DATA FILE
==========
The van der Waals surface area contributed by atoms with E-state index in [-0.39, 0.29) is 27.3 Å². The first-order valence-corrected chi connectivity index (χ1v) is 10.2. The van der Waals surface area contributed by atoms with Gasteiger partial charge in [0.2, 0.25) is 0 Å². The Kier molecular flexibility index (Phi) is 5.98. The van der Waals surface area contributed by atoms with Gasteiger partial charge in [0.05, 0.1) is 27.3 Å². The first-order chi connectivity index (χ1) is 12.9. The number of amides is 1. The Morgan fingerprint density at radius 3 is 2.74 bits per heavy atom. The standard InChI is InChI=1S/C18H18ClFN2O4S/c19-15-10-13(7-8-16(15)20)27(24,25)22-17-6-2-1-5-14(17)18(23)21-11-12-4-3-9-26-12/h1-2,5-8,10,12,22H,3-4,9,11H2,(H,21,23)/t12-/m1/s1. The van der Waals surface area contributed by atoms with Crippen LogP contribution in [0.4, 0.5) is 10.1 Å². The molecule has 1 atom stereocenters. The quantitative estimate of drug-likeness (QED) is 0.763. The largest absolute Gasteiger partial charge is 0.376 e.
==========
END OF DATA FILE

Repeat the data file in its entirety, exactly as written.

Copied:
The van der Waals surface area contributed by atoms with E-state index in [-0.39, 0.29) is 27.3 Å². The first-order valence-corrected chi connectivity index (χ1v) is 10.2. The van der Waals surface area contributed by atoms with Gasteiger partial charge in [0.2, 0.25) is 0 Å². The Kier molecular flexibility index (Phi) is 5.98. The van der Waals surface area contributed by atoms with Gasteiger partial charge in [0.05, 0.1) is 27.3 Å². The first-order chi connectivity index (χ1) is 12.9. The number of amides is 1. The Morgan fingerprint density at radius 3 is 2.74 bits per heavy atom. The standard InChI is InChI=1S/C18H18ClFN2O4S/c19-15-10-13(7-8-16(15)20)27(24,25)22-17-6-2-1-5-14(17)18(23)21-11-12-4-3-9-26-12/h1-2,5-8,10,12,22H,3-4,9,11H2,(H,21,23)/t12-/m1/s1. The van der Waals surface area contributed by atoms with Crippen LogP contribution in [0.4, 0.5) is 10.1 Å². The molecule has 1 atom stereocenters. The quantitative estimate of drug-likeness (QED) is 0.763. The largest absolute Gasteiger partial charge is 0.376 e.